U.S. Defense Secretary Jim Mattis has criticized what he called a "destabilizing" Russian military build-up near the Baltic states, as officials said the United States was considering deploying Patriot missiles in the region for military drills later this year.
Mattis was speaking on May 10 at a joint press conference with Lithuanian President Dalia Grybauskaite in Vilnius.
Last year, Russia moved Iskander missiles with the potential to carry nuclear warheads to Kaliningrad, its exclave on the Baltic Sea between NATO members Lithuania and Poland. Moscow said the deployment was part of routine drills, but Western military officials worry that it may become permanent.
Asked about the missile deployment, Mattis said: "Any buildup of Russian combat power in an area where they know, and we all know, they are not threatened by anything that we are doing in Lithuania or elsewhere in the democratic countries -- any kind of buildup like that is simply destabilizing."
Meanwhile, U.S. defense officials were cited by Western news agencies as raising the possibility that a Patriot missile battery could be deployed to the Baltic region during NATO exercises this summer. The drills, named Tobruk Legacy, focus on air defense.
The Patriot is a mobile air-defense system designed to intercept aircraft, cruise missiles, and tactical ballistic missiles.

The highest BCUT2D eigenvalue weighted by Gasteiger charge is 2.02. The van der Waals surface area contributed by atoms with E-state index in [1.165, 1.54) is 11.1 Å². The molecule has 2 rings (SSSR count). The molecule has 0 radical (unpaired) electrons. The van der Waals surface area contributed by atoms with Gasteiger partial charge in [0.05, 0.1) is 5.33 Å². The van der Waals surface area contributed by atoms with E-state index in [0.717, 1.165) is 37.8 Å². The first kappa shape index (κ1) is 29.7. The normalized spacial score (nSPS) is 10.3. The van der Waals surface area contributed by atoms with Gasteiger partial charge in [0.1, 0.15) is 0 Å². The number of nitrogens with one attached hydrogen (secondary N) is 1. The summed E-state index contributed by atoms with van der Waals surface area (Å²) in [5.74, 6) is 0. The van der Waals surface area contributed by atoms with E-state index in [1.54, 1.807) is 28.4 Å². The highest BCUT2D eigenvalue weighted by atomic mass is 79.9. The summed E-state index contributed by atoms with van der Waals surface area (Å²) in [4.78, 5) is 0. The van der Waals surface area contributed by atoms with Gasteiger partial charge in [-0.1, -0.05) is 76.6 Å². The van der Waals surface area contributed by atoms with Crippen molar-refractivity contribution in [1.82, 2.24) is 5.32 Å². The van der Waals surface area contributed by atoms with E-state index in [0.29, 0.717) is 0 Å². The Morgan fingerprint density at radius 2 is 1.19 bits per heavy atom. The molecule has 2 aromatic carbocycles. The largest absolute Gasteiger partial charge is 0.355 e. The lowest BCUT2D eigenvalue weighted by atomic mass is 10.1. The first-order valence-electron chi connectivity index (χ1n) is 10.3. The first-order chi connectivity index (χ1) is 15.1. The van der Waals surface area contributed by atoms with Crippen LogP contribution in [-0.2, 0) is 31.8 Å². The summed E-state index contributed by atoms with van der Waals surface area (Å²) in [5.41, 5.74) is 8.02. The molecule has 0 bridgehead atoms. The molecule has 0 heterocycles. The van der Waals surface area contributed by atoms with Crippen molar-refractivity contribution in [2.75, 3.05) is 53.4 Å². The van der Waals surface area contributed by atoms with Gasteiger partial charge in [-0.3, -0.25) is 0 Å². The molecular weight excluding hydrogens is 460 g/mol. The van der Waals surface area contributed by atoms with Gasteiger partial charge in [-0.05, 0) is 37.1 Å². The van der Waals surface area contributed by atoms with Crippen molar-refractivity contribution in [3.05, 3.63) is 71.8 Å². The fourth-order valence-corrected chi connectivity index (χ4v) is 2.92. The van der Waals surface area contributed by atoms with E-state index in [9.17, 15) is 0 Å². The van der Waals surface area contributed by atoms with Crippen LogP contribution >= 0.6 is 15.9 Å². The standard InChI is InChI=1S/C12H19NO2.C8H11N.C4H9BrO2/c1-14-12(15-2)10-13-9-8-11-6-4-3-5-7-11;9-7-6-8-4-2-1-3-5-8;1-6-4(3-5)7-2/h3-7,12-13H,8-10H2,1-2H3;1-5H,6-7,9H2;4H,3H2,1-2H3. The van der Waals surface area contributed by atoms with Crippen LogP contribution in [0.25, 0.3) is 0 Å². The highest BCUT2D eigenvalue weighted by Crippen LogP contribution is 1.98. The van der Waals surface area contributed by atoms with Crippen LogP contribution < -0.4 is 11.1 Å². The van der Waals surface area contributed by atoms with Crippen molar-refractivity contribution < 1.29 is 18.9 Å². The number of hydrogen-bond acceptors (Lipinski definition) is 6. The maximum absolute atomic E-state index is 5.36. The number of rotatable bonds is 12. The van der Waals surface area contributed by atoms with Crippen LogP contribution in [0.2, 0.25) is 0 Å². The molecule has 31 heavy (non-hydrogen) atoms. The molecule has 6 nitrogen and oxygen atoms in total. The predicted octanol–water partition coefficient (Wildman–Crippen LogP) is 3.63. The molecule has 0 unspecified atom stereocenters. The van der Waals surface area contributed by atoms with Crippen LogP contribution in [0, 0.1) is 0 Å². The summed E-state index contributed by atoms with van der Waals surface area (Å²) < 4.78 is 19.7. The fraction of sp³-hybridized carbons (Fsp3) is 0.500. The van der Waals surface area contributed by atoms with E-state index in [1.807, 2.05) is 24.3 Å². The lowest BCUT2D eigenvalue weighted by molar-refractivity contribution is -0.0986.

The officials, speaking on condition of anonymity, insisted that the missiles would likely be withdrawn when massive military exercises by Russia and Belarus kick off in September.
The Zapad (West) exercises could reportedly involve up to 100,000 troops and see Russia showcase new hardware.
In Vilnius, Mattis declined to comment directly on the possible Patriot deployment, saying, "The specific systems that we bring are those that we determine necessary."
NATO capabilities in the region are purely defensive, he insisted.
Grybauskaite said, "We need all necessary means for defense and for deterrence, and that's what we'll decide together."
Mattis's first trip to the Baltic region as defense secretary comes as relations between the West and Russia have sunk to lows unseen since the Cold War amid rancor over Moscow's seizure of Ukraine's Crimean Peninsula in 2014, its backing of separatists in eastern Ukraine, and other issues.